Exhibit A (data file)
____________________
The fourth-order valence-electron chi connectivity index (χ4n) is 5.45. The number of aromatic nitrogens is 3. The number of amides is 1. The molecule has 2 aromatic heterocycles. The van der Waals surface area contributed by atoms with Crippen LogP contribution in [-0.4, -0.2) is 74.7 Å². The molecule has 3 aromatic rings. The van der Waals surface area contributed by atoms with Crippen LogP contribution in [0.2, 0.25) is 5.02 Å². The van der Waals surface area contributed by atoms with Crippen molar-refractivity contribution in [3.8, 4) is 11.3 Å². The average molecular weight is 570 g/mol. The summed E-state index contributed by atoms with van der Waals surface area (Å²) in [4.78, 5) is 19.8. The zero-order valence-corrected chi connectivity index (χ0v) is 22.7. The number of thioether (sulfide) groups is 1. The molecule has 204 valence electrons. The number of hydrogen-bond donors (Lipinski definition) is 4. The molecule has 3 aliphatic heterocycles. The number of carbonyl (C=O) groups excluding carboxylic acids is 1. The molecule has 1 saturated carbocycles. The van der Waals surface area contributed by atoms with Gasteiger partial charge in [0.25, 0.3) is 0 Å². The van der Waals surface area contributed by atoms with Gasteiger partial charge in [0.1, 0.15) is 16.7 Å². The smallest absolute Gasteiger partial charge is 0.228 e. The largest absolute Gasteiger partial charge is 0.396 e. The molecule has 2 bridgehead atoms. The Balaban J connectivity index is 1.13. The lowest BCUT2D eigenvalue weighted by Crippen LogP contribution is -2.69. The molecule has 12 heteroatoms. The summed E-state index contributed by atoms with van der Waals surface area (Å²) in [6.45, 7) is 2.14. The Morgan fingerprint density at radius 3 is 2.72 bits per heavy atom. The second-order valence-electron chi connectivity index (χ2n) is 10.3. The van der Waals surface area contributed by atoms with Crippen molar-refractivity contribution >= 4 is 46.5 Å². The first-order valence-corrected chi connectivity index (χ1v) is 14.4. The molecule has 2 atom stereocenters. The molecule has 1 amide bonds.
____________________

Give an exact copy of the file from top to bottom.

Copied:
The fourth-order valence-electron chi connectivity index (χ4n) is 5.45. The number of aromatic nitrogens is 3. The number of amides is 1. The molecule has 2 aromatic heterocycles. The van der Waals surface area contributed by atoms with Crippen LogP contribution in [-0.4, -0.2) is 74.7 Å². The molecule has 3 aromatic rings. The van der Waals surface area contributed by atoms with Crippen LogP contribution in [0.2, 0.25) is 5.02 Å². The van der Waals surface area contributed by atoms with Crippen molar-refractivity contribution in [3.8, 4) is 11.3 Å². The average molecular weight is 570 g/mol. The summed E-state index contributed by atoms with van der Waals surface area (Å²) in [4.78, 5) is 19.8. The zero-order valence-corrected chi connectivity index (χ0v) is 22.7. The number of thioether (sulfide) groups is 1. The molecule has 204 valence electrons. The number of hydrogen-bond donors (Lipinski definition) is 4. The molecule has 3 aliphatic heterocycles. The number of carbonyl (C=O) groups excluding carboxylic acids is 1. The molecule has 1 saturated carbocycles. The van der Waals surface area contributed by atoms with Gasteiger partial charge in [0.25, 0.3) is 0 Å². The van der Waals surface area contributed by atoms with Gasteiger partial charge in [0.1, 0.15) is 16.7 Å². The smallest absolute Gasteiger partial charge is 0.228 e. The largest absolute Gasteiger partial charge is 0.396 e. The molecule has 2 bridgehead atoms. The Balaban J connectivity index is 1.13. The lowest BCUT2D eigenvalue weighted by Crippen LogP contribution is -2.69. The molecule has 12 heteroatoms. The summed E-state index contributed by atoms with van der Waals surface area (Å²) in [6.45, 7) is 2.14. The Morgan fingerprint density at radius 3 is 2.72 bits per heavy atom. The second-order valence-electron chi connectivity index (χ2n) is 10.3. The van der Waals surface area contributed by atoms with Crippen molar-refractivity contribution >= 4 is 46.5 Å². The first-order valence-corrected chi connectivity index (χ1v) is 14.4. The molecule has 2 atom stereocenters. The molecule has 1 amide bonds.